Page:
Event is written in C for maximum performance. It requires either a C compiler or a binary distribtution for your platform, and its C nature allows it to implement safe signals.

  use Event;
  use POE;
Gtk's Event Loop

This loop allows POE to work in graphical programs using the Gtk-Perl library.

  use Gtk;
  use POE;
IO::Poll

IO::Poll is potentially more efficient than POE's default select() code in large scale clients and servers.

  use IO::Poll;
  use POE;
Tk's Event Loop

This loop allows POE to work in graphical programs using the Tk-Perl library.

  use Tk;
  use POE;

External event loops expect plain coderefs as callbacks. POE::Session has a postback() method which will create callbacks these loops can use. Callbacks created with postback() are designed to post POE events when called, letting just about any loop's native callbacks work with POE. This includes widget callbacks and event watchers POE never dreamt of.

Kernel's Debugging Features

POE::Kernel contains a number of debugging assertions and traces.

Assertions remain quiet until something wrong has been detected; then they die right away with an error. They're mainly used for sanity checking in POE's test suite and to make the developers' lives easier. Traces, on the other hand, are never fatal, but they're terribly noisy.

Both assertions and traces incur performance penalties, so they should be used sparingly, if at all. They all are off by default. POE's test suite runs slower than normal because assertions are enabled during all the tests.

Assertion and tracing constants can be redefined before POE::Kernel is first used.

  # Turn on everything.
  sub POE::Kernel::ASSERT_DEFAULT () { 1 }
  sub POE::Kernel::TRACE_DEFAULT  () { 1 }
  use POE;

Assertions will be discussed first.

ASSERT_DATA

ASSERT_DATA enables a variety of runtime integrity checks within POE::Kernel and its event loop bridges. This can impose a significant runtime penalty, so it is off by default. The test programs for POE all enable ASSERT_DEFAULT, which includes ASSERT_DATA.

ASSERT_DEFAULT

ASSERT_DEFAULT is used as the default value for all the other assert constants. Setting it true is a quick and reliable way to ensure all assertions are enabled.

ASSERT_EVENTS

ASSERT_EVENTS enables checks for dispatching events to nonexistent sessions.

ASSERT_FILES

ASSERT_FILES enables some runtime checks on the file multiplexing syscalls used to drive POE.

ASSERT_RETVALS

ASSERT_RETVALS causes POE::Kernel to die if a method would return an error. See also TRACE_RETVALS if you want a runtime warning rather than a hard error.

ASSERT_USAGE

ASSERT_USAGE enables runtime parameter checking in a lot of POE::Kernel method calls. These are disabled by default because they impart a hefty performance penalty.

Then there are the trace options.

TRACE_DEFAULT

TRACE_DEFAULT is used as the default value for all the other trace constants. Setting it true is a quick and reliable way to ensure all traces are enabled.

TRACE_EVENTS

The music goes around and around, and it comes out here. TRACE_EVENTS enables messages that tell what happens to FIFO and alarm events: when they're queued, dispatched, or discarded, and what their handlers return.

TRACE_FILES

TRACE_FILES enables or disables messages that tell how files are being processed within POE::Kernel and the event loop bridges.

TRACE_PROFILE

TRACE_PROFILE switches on event profiling. This causes the Kernel to keep a count of every event it dispatches. A report of the events and their frequencies is displayed just before run() returns.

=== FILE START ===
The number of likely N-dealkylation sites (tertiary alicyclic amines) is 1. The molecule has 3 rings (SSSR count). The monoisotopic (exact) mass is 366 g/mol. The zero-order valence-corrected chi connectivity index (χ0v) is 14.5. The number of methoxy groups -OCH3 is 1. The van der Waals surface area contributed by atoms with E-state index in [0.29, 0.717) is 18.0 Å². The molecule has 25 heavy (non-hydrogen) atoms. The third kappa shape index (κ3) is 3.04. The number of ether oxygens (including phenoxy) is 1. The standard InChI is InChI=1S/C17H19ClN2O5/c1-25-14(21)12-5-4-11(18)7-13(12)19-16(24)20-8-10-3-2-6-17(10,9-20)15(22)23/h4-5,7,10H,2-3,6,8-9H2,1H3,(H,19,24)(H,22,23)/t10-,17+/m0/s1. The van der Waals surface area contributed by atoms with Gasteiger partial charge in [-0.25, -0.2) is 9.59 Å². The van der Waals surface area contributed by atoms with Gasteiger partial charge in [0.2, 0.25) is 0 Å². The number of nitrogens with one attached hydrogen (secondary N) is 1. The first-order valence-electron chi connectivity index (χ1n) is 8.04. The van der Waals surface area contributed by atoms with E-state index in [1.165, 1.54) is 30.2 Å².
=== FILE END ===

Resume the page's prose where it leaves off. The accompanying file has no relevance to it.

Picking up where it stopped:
TRACE_REFCNT

TRACE_REFCOUNT displays messages about reference counts for sessions, including garbage collection tests (formerly TRACE_GARBAGE). This is perhaps the most useful debugging trace since it will explain why sessions do or don't die.

TRACE_RETVALS

TRACE_RETVALS enables carping whenever a Kernel method is about to return an error. See ASSERT_RETVALS if you would like the Kernel to be stricter than this.

TRACE_SESSIONS

TRACE_SESSIONS enables messages pertaining to session management. These messages include notice when sessions are created or destroyed. They also include parent and child relationship changes.

TRACE_SIGNALS

TRACE_SIGNALS enables or disables information about signals caught and dispatched within POE::Kernel.

POE::Kernel Exports

POE::Kernel exports two symbols for your coding enjoyment: $poe_kernel and $poe_main_window. POE::Kernel is implicitly used by POE itself, so using POE gets you POE::Kernel (and its exports) for free.

$poe_kernel

$poe_kernel contains a reference to the process' POE::Kernel instance. It's mainly useful for getting at the kernel from places other than event handlers.

For example, programs can't call the Kernel's run() method without a reference, and they normally don't get references to the Kernel without being in a running event handler. This gets them going:

  $poe_kernel->run();

It's also handy from within libraries, but event handlers themselves receive KERNEL parameters and don't need to use $poe_kernel directly.

$poe_main_window

Some graphical toolkits (currently only Tk) require at least one widget be created before their event loops are usable. POE::Kernel allocates a main window in these cases, and exports a reference to that window in $poe_main_window. For all other toolkits, this exported variable is undefined.

Programs are free to use $poe_main_window for whatever needs. They may even assign a widget to it when using toolkits that don't require an initial widget (Gtk for now).

$poe_main_window is undefined if a graphical toolkit isn't used.

See: signal_ui_destroy

SEE ALSO

The SEE ALSO section in POE contains a table of contents covering the entire POE distribution.

BUGS

There is no mechanism in place to prevent external reference count names from clashing.

Probably lots more.

AUTHORS & COPYRIGHTS

Please see POE for more information about authors and contributors.